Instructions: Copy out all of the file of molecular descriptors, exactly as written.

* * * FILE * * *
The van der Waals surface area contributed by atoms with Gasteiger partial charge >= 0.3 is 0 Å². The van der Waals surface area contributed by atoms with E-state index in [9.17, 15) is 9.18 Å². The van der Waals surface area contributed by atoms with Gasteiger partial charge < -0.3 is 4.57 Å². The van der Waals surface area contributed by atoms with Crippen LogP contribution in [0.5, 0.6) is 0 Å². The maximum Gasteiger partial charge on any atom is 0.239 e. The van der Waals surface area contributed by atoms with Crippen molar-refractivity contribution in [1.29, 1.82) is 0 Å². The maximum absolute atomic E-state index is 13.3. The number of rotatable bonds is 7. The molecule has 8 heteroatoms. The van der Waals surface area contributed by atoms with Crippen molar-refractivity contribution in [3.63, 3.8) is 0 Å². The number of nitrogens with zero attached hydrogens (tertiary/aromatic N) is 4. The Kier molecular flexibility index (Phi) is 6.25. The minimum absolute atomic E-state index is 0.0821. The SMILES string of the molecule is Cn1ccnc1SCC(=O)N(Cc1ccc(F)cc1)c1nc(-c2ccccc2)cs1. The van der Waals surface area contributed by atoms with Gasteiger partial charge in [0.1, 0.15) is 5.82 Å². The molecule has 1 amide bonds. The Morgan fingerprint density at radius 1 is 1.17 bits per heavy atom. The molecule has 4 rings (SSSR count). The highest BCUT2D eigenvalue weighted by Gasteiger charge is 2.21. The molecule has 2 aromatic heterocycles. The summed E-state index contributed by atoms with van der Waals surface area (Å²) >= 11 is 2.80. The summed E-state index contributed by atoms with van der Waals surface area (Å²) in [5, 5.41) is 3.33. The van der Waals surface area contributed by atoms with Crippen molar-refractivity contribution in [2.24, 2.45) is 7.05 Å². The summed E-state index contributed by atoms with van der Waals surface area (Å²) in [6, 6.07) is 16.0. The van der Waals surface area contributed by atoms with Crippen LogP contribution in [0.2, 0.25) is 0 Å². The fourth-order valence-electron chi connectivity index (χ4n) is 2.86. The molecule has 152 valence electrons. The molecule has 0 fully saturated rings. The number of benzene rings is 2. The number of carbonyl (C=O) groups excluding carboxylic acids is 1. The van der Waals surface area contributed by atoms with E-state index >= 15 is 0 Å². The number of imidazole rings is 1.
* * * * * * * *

The van der Waals surface area contributed by atoms with Gasteiger partial charge >= 0.3 is 0 Å². The van der Waals surface area contributed by atoms with E-state index in [9.17, 15) is 9.18 Å². The van der Waals surface area contributed by atoms with Gasteiger partial charge < -0.3 is 4.57 Å². The van der Waals surface area contributed by atoms with Crippen LogP contribution in [0.5, 0.6) is 0 Å². The maximum Gasteiger partial charge on any atom is 0.239 e. The van der Waals surface area contributed by atoms with Crippen molar-refractivity contribution in [1.29, 1.82) is 0 Å². The maximum absolute atomic E-state index is 13.3. The number of rotatable bonds is 7. The molecule has 8 heteroatoms. The van der Waals surface area contributed by atoms with Crippen molar-refractivity contribution in [3.63, 3.8) is 0 Å². The number of nitrogens with zero attached hydrogens (tertiary/aromatic N) is 4. The Kier molecular flexibility index (Phi) is 6.25. The minimum absolute atomic E-state index is 0.0821. The SMILES string of the molecule is Cn1ccnc1SCC(=O)N(Cc1ccc(F)cc1)c1nc(-c2ccccc2)cs1. The van der Waals surface area contributed by atoms with Gasteiger partial charge in [0.1, 0.15) is 5.82 Å². The molecule has 1 amide bonds. The Morgan fingerprint density at radius 1 is 1.17 bits per heavy atom. The molecule has 4 rings (SSSR count). The highest BCUT2D eigenvalue weighted by Gasteiger charge is 2.21. The molecule has 2 aromatic heterocycles. The summed E-state index contributed by atoms with van der Waals surface area (Å²) >= 11 is 2.80. The summed E-state index contributed by atoms with van der Waals surface area (Å²) in [5, 5.41) is 3.33. The van der Waals surface area contributed by atoms with Crippen molar-refractivity contribution in [2.24, 2.45) is 7.05 Å². The summed E-state index contributed by atoms with van der Waals surface area (Å²) in [6, 6.07) is 16.0. The van der Waals surface area contributed by atoms with Crippen LogP contribution in [0.2, 0.25) is 0 Å². The fourth-order valence-electron chi connectivity index (χ4n) is 2.86. The molecule has 152 valence electrons. The molecule has 0 fully saturated rings. The number of benzene rings is 2. The number of carbonyl (C=O) groups excluding carboxylic acids is 1. The van der Waals surface area contributed by atoms with E-state index >= 15 is 0 Å². The number of imidazole rings is 1.